With the exponential rise in the number of connected devices also comes the exponential increase in data. That’s because all these smart devices are constantly gathering data, connecting to other devices and sharing that data – all without human intervention. A good example of this is smart watches (Fitbit, Garmin, etc.) syncing data to phones. Given this scenario, it can only follow that the processing power and capacity of machines will exponentially increase to accommodate the data volumes, velocity and variability, or big data as it is called.

Platforms offer all kinds of businesses growth opportunities, by facilitating connections and exchanges between people for services, products or information. With advent of Uber, platforms have seen the growth of many other such “Uber for” businesses, ranging from cleaning services to ride sharing to accommodation (Airbnb). Even long-running businesses with more traditional models are beginning to develop platform strategies. One such example is Toyota, which I was pleasantly surprised to learn now affords customers the ability to book car services on their website.

In South Africa, platforms are facilitating the growth of online shopping. While many people are averse to the idea of transacting online, for fear of fraud, I believe the prospect of saving and the convenience that comes with shopping online will perhaps serve to allay their reservations and offer good incentive. In addition, online security, while not hundred percent full-proof, has certainly been stepped up. Being one who not only loves to shop online, but also loves a good deal, it really helps that I can visit the site Pricecheck and compare the price of a product across the different stores that sell it, all in one screen. That way, I can make a more informed decision, and save money, which is an added bonus.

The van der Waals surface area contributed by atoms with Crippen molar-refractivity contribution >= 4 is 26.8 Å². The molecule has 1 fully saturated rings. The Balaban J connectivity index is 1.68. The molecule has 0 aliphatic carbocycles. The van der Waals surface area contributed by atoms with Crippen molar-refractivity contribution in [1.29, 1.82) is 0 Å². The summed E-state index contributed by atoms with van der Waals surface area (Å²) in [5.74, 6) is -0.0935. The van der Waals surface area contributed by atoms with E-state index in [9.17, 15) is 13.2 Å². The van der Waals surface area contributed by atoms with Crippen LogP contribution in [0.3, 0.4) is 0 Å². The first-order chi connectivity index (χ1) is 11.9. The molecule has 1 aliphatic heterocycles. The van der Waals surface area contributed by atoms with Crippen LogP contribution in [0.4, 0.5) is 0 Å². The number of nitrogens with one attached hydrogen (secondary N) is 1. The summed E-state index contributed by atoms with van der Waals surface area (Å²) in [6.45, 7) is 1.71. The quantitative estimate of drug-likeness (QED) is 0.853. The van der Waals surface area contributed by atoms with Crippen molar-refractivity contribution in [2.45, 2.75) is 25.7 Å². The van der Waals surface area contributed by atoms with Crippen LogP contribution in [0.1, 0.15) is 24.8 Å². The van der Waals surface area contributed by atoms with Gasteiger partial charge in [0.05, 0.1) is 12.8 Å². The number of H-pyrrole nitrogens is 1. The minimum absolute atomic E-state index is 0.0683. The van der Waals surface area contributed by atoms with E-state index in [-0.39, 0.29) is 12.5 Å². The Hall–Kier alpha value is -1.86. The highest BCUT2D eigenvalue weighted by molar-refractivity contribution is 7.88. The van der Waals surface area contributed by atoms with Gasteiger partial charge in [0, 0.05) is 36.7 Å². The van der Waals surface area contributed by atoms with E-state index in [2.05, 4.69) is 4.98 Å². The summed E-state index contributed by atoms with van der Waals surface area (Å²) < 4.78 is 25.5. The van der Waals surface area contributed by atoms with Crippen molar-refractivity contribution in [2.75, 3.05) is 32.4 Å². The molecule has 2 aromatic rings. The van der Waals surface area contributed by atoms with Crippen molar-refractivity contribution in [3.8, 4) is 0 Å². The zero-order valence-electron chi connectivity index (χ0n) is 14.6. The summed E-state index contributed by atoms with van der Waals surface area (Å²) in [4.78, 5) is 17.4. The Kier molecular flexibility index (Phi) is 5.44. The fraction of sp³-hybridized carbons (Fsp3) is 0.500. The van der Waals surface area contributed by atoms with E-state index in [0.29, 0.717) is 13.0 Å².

AI: Good or Evil?

In conclusion, I would like to highlight how I see 2018 going in terms of one trend that I find fascinating: Artificial Intelligence (AI). AI involves the use of massive amounts of complex data to develop machines that will one day think and act like humans. Many concerns around AI have emerged, ranging from the loss of jobs, to machines becoming smarter than humans, and potentially turning against them. I believe the reduction in the labour force would be a short-term development, but in the long term, more jobs would be created. In terms of the latter concerns, it would be a very long time before there would even be such risks, and undoubtedly measures would be put in place to control this tech. Of all the AI use cases, some of which include drone technology in the farming industry and virtual sales agents, the one I find most fascinating (based on my love for online shopping), which is steadily on the rise, involves targeted advertising through the use mathematical models, based on customer behaviour.

 Here’s to a tech explosive new year!

Taboka Sapepa
As well as her love of writing, Taboka Sapepa has a keen interest in the Future Females themes, especially innovation in entrepreneurship, women in tech and assisting start-ups. Currently working in the tech space as a Consultant at MicroStrategy SA, she aims to teach and learn where she can. In her free time, Taboka enjoys hiking, swimming, running, reading and writing.